I'm perched on a stool in the kitchen typing this on my laptop. The legs of the stool and my socks have been liberally sprayed with a bitter-tasting chew deterrent. Oh, hold on, I need to pause for a minute to go spray my pant legs, too...there. I'm puppy-proof.
We've had Vipper for two weeks now. Two long weeks.
Two weeks in which I am no longer free to do anything, anything at all, without considering how it will impact the puppy.
Two weeks that have taught me why it is that puppies are so darn cute - so we don't throttle them!
A typical day in Puppyland involves planning. If my husband is not home to puppy-sit, I must take Vipper with me when I drop off/pick up my son from preschool because Vipper doesn't have the usual distaste for pooping in his crate that all of our dog-eared puppy books say is the norm.
I blame this on his breed, English Springer Spaniel, because they are a hugely social dog. He gets Very Upset if one of us is not within licking distance at all times. And when he's Upset, it appears to stimulate his digestive system, so to speak.
So I'm forced to haul Vipper around in his crate if I need to make a short trip in the car. I put him up front so he can see me, and haul butt dropping my son off and picking him up from preschool so Vipper doesn't have time to get worked up enough to unload a special surprise for my return.
We get home and I let him out into his blocked off kitchen area. I feed him and take my son upstairs, rushing ("Go, go, go - hurry up! I don't want Vipper to go potty!") for his nap. Abrupt kisses, hugs, tuck my son in and less than two minutes later I come downstairs to a relieved puppy.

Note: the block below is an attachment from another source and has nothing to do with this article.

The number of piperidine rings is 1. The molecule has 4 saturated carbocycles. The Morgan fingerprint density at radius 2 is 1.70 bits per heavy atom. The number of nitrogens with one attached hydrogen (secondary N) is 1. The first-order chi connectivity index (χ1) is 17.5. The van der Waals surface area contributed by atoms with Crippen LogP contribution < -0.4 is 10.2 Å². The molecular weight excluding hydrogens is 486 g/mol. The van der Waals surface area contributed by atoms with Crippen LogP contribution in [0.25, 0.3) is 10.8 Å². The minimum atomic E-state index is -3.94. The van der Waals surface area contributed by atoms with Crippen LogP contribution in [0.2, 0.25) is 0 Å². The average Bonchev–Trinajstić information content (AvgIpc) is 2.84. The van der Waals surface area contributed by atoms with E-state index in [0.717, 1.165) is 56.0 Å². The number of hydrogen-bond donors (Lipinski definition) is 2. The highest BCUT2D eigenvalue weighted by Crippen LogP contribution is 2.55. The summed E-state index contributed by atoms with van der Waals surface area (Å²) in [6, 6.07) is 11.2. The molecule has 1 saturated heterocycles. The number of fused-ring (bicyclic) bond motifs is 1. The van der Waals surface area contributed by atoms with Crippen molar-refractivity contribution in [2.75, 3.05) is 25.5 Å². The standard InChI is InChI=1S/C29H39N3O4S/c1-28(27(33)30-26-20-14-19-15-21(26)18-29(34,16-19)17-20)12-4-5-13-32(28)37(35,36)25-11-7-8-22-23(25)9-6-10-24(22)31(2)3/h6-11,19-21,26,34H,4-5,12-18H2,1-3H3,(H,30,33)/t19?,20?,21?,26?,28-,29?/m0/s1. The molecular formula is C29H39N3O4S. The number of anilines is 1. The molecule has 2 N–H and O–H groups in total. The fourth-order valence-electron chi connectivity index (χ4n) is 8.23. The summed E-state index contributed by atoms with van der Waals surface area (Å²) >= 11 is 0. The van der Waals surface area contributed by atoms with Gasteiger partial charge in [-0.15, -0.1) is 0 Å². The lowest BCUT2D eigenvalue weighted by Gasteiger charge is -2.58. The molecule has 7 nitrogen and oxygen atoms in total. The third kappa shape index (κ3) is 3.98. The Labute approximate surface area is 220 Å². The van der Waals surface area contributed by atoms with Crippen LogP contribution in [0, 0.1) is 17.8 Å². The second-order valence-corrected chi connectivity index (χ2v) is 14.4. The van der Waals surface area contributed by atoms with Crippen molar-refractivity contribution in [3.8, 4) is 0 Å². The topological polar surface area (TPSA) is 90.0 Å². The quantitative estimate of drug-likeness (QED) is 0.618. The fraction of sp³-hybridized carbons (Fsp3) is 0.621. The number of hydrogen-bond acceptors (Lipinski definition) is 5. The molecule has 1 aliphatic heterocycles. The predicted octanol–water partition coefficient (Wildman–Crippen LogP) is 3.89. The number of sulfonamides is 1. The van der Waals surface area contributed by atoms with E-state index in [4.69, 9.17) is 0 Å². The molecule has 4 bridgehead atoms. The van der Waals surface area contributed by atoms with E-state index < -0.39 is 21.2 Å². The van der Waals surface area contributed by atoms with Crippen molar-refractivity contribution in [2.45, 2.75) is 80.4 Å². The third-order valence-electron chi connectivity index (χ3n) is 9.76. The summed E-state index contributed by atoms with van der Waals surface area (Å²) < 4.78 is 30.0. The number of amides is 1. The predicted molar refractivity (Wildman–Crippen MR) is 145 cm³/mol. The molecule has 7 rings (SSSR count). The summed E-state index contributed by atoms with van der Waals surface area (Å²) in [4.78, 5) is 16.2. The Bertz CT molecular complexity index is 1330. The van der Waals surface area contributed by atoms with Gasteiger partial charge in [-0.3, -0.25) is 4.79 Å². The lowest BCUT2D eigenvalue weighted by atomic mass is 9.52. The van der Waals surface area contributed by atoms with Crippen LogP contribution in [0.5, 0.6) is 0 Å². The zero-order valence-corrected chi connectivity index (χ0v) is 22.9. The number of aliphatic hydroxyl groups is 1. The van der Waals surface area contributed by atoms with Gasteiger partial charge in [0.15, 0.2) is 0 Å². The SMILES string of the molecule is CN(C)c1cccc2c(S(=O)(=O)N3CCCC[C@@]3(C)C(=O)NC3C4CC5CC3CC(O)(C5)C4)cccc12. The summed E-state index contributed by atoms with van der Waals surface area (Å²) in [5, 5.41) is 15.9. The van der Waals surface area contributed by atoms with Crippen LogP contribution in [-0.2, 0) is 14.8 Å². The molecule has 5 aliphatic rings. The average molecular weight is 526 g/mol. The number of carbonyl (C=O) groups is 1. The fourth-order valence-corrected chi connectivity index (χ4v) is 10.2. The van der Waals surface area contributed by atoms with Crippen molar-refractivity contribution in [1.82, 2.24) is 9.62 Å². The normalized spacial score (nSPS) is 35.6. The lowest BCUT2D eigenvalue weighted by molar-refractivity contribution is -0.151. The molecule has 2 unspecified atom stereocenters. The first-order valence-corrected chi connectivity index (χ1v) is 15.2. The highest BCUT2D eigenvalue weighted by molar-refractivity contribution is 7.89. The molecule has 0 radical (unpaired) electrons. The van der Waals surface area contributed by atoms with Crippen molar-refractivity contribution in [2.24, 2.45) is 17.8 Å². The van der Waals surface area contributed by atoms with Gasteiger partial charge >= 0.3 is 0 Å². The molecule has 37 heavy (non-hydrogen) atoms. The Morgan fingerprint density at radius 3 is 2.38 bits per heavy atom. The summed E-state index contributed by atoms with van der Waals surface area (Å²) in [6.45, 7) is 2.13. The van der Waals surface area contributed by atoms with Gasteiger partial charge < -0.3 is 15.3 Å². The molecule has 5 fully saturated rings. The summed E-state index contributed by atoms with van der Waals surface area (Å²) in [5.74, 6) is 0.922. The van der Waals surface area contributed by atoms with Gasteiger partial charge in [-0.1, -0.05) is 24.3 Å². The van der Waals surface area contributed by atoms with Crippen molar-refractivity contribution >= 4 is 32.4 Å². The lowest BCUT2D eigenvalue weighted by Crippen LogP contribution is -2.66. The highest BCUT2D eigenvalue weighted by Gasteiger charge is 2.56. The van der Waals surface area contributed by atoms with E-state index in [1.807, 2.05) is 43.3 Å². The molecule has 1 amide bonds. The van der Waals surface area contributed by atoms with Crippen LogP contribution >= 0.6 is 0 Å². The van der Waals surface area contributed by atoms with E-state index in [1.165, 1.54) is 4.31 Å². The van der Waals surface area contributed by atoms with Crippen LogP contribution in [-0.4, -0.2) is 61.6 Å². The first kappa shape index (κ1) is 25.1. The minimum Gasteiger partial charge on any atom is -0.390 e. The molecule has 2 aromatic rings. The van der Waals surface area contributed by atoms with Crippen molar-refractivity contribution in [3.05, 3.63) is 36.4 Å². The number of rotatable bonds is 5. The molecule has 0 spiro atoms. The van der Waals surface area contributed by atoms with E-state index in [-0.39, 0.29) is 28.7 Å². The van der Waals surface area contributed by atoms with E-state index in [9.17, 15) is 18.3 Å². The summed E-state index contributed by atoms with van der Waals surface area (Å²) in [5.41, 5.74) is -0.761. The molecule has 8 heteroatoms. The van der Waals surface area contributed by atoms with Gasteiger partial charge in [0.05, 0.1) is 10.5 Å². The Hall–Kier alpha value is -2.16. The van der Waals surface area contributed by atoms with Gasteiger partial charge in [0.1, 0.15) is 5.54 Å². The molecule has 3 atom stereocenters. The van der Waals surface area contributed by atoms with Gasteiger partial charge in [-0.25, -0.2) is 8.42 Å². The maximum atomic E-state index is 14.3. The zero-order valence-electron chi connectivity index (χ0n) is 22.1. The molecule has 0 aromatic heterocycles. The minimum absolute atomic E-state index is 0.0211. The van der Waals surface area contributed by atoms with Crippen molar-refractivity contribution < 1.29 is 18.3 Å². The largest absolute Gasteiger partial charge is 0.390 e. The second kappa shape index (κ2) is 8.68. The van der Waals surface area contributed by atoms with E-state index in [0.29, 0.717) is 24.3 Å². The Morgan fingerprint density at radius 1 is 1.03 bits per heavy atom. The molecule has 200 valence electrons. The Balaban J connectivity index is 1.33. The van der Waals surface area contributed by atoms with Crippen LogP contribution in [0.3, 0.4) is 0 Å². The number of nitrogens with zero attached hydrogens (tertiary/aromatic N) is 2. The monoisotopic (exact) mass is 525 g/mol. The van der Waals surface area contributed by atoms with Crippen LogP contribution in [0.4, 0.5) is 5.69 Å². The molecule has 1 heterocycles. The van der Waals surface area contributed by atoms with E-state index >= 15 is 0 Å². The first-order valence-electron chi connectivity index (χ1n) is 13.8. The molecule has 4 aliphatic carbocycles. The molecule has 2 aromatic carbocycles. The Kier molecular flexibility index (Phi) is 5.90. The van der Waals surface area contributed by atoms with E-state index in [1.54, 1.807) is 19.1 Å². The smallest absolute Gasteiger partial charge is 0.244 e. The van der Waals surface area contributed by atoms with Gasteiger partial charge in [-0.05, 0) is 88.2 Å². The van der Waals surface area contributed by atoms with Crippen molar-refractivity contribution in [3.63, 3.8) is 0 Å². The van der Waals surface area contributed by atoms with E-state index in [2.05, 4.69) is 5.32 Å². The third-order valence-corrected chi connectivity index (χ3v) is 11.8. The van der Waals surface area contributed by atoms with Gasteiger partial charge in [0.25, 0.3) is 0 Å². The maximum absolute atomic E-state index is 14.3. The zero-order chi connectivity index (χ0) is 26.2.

Relieved? -you ask.
Relieved to see me? Well, yes, that, too.
It's just a puddle, though. A puddle that he ran through, skidded through and generally tracked all over the kitchen.
According to one of the puppy books, I'm not supposed to let him see me clean it up. (I haven't quite figured that rule out. Is it because if he sees me, he'll laugh his stubby tail off? Look at that human. She is my slave. She's working so hard to clean up my doo-doo. She seems to enjoy it. I like her. I think I'll leave her another over here.)
So I put him back in the crate and break out the mop. Less than five minutes later - nice clean floor.
Does Vipper appreciate my efforts? No, sir, he does not. He has, however, taken a major dump-ola in the crate.
Which he stepped in and skidded through and generally got all over his paws and the towel I gave him for his comfort. This is the fifth towel I've had to discard (really, there's no way I'm going to put that into my brand new washer).
Instead of taking him upstairs into my new deep bathtub (I've had one good soak in it since we've lived here; Vipper's been here two weeks and has had four, you do the math), I take him outside and wash his paws with the hose.
I know we're not supposed to be angry when a puppy can't hold it (for TWO LOUSY MINUTES), but do I want to reward him with a nice warm bath and a towel snuggle afterward? You bet your squeaky toy I don't!
Just exactly like a child who instinctively knows when mama is distracted enough not to notice that he's about to pour the sugar canister out on the kitchen table, a puppy knows when it's a good time to sneak into his favorite corner of the kitchen to whizzle. The puppy books will tell you otherwise. They say that your midget canine simply cannot hold it. I beg to differ. If Vipper has no bladder control whatsoever, why have I never caught him in the act? Why does he always just happen to be on the opposite side of the island in our kitchen when the waterworks start?
Oh, I long for the days when he figures it out. I want to be staring into his hazel eyes and catch a glimpse of the intelligence I know has to be in there somewhere. To date we have not gotten through one day without a potty mishap.
WHAT ARE YOU DOING OVER THERE?!